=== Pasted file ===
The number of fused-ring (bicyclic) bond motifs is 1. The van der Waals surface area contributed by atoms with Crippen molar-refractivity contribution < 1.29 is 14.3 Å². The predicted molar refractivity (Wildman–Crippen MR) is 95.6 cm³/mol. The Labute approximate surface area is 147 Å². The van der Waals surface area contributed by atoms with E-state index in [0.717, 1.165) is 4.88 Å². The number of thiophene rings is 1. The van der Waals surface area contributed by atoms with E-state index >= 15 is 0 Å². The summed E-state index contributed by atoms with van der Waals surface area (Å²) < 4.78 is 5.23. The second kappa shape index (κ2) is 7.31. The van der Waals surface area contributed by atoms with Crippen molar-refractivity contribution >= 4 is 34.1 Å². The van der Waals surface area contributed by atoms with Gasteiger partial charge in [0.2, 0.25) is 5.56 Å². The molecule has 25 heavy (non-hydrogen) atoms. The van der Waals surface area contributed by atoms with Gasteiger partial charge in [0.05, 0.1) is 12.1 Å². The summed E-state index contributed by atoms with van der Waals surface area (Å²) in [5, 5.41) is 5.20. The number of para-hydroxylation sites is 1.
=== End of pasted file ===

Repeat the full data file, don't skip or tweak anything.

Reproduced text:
The number of fused-ring (bicyclic) bond motifs is 1. The van der Waals surface area contributed by atoms with Crippen molar-refractivity contribution < 1.29 is 14.3 Å². The predicted molar refractivity (Wildman–Crippen MR) is 95.6 cm³/mol. The Labute approximate surface area is 147 Å². The van der Waals surface area contributed by atoms with E-state index in [0.717, 1.165) is 4.88 Å². The number of thiophene rings is 1. The van der Waals surface area contributed by atoms with E-state index >= 15 is 0 Å². The summed E-state index contributed by atoms with van der Waals surface area (Å²) < 4.78 is 5.23. The second kappa shape index (κ2) is 7.31. The van der Waals surface area contributed by atoms with Crippen molar-refractivity contribution >= 4 is 34.1 Å². The van der Waals surface area contributed by atoms with Gasteiger partial charge in [0.2, 0.25) is 5.56 Å². The molecule has 25 heavy (non-hydrogen) atoms. The van der Waals surface area contributed by atoms with Gasteiger partial charge in [0.05, 0.1) is 12.1 Å². The summed E-state index contributed by atoms with van der Waals surface area (Å²) in [5, 5.41) is 5.20. The number of para-hydroxylation sites is 1.